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the ariadne project
The Ariadne myth is very powerful emotionally, as well as evoking strong, almost cinematic images. The story itself is very dramatic. Theseus, who is a prince of Athens, is sent to Crete to be sacrificed to the Minotaur, a monster that is half-human half-bull, who is the half-brother of Ariadne, who is the daughter of Minos, the King of Crete. Ariadne falls in love with Theseus. Daedalus, an architect and inventor who had been banished from Athens and exiled to Crete, has constructed the labyrinth where the Minotaur lives. He takes Ariadne to Theseus, and they make plans for Theseus to kill the Minotaur. Daedalus shows Theseus how to find the Minotaur, and Ariadne gives him a spool of thread so he can find his way out of the labyrinth. After killing the Minotaur, Theseus sets fire to Knossos and then flees Crete by boat with Ariadne. (Daedalus and his son Icarus put on wings and fly away from Crete.) Theseus and Ariadne land on Naxos, a wild and deserted island in the Aegean Sea, where he abandons her. After Ariadne gives up everything in order to help Theseus, he deserts her and leaves her with nothing.
Writers from Homer, Theocritus, Catullus, Ovid, Chaucer, and Shakespeare to contemporary authors have written about Ariadne or referred to her, and I had been planning on using this public domain material for my lyrics. That was until late 1995, when I came across information that suggested that there was an earlier, feminist version of the Ariadne myth, which made me reconsider everything that I'd done to date. While the Greek myth of Ariadne is a great one with lots of dramatic potential, it had always bothered me to be portraying such a weak female character, one who'd betray everything and everybody for the first cute guy who came along, as well as being portrayed as such a passive character, one who could be abandoned so easily. So, when I came across this information that contradicted a lot of the myth (as well as most Greek myths), I jumped at the chance to follow it up. Since then I've done a lot of research and thinking (see below for references), and now I'm trying to create a pre-Hellenic Ariadne, which isn't exactly easy, since it occured before writing, or at least writing that we've been able to decipher (i.e., before Linear B). I'm no longer using the four original pieces and have started over. O Magna Vasti Creta and Call of the Dance are the first two pieces in the new Ariadne of Knossos.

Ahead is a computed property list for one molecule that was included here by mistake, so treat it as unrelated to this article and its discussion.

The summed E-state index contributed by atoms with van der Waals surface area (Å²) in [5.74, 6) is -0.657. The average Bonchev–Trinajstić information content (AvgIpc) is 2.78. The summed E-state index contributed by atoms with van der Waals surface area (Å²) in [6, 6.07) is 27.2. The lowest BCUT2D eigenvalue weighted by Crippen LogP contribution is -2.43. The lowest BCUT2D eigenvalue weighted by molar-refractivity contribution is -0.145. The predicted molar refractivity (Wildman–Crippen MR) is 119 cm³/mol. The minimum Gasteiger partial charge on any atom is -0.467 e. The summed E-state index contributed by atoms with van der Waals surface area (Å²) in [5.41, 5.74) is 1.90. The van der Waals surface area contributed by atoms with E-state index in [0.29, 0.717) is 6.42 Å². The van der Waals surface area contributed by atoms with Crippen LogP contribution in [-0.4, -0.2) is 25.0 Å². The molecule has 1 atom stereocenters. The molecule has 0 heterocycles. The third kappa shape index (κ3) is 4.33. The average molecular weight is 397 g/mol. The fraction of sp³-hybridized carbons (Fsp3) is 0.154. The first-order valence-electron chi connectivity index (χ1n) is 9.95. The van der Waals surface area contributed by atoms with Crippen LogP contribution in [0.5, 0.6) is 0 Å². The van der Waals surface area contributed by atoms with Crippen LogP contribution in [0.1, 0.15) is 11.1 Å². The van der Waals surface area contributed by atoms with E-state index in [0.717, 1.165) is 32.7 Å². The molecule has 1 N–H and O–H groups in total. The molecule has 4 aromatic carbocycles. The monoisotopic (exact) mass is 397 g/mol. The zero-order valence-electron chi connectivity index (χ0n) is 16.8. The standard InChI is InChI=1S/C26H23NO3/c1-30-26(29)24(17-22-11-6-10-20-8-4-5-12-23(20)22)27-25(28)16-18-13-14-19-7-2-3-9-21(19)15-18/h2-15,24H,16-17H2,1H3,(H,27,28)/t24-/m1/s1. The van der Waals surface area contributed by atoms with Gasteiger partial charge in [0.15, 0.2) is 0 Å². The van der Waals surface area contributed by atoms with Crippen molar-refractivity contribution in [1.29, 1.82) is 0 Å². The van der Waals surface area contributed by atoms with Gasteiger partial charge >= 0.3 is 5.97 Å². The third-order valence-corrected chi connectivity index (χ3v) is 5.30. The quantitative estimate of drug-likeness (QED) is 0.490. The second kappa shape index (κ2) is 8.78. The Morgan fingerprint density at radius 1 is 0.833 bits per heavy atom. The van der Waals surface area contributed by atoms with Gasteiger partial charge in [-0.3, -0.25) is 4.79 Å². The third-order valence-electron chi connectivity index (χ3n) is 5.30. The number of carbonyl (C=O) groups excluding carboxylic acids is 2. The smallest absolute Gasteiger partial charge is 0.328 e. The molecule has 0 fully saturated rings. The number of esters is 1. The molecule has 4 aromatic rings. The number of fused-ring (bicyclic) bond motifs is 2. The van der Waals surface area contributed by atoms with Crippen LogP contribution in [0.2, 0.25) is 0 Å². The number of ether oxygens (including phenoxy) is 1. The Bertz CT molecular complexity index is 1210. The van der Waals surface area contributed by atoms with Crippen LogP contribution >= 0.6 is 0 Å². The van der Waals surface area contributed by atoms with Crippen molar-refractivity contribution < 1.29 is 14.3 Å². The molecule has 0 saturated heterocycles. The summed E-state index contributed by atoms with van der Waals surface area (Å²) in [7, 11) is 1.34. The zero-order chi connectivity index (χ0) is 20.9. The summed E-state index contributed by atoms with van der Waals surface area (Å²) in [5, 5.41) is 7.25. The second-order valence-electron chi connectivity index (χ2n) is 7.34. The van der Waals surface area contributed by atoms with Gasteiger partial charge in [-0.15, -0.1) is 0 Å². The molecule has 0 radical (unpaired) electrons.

Ariadne was actually a goddess and/or queen of Crete in neolithic Minoan Crete (Knossos was the capital of Crete), which was matrilineal at the time and had goddesses but no gods. The bull was a sacred symbol in Minoan Crete. Crete was conquered by the Greeks (the Acheans and Dorians), who were extremely patriarchal, about 1500-1100 BCE. The Greeks had a habit of creating myths to justify their conquest of a territory, or to show a common lineage. Thus, Ariadne was transformed from a goddess to a whimsical girl who would betray her country for a handsome stranger; the bull was turned from a sacred symbol into a murderous monster; and Theseus was transformed from a murderous conqueror into the ideal Athenian (in this as well as many other Greek myths). I am still assimilating this information and am writing a libretto reflecting what I have discovered, using material from a variety of sources that reflects my new approach to the myth. There are a lot of conflicting and contradictory strands of the myth, which are all compelling.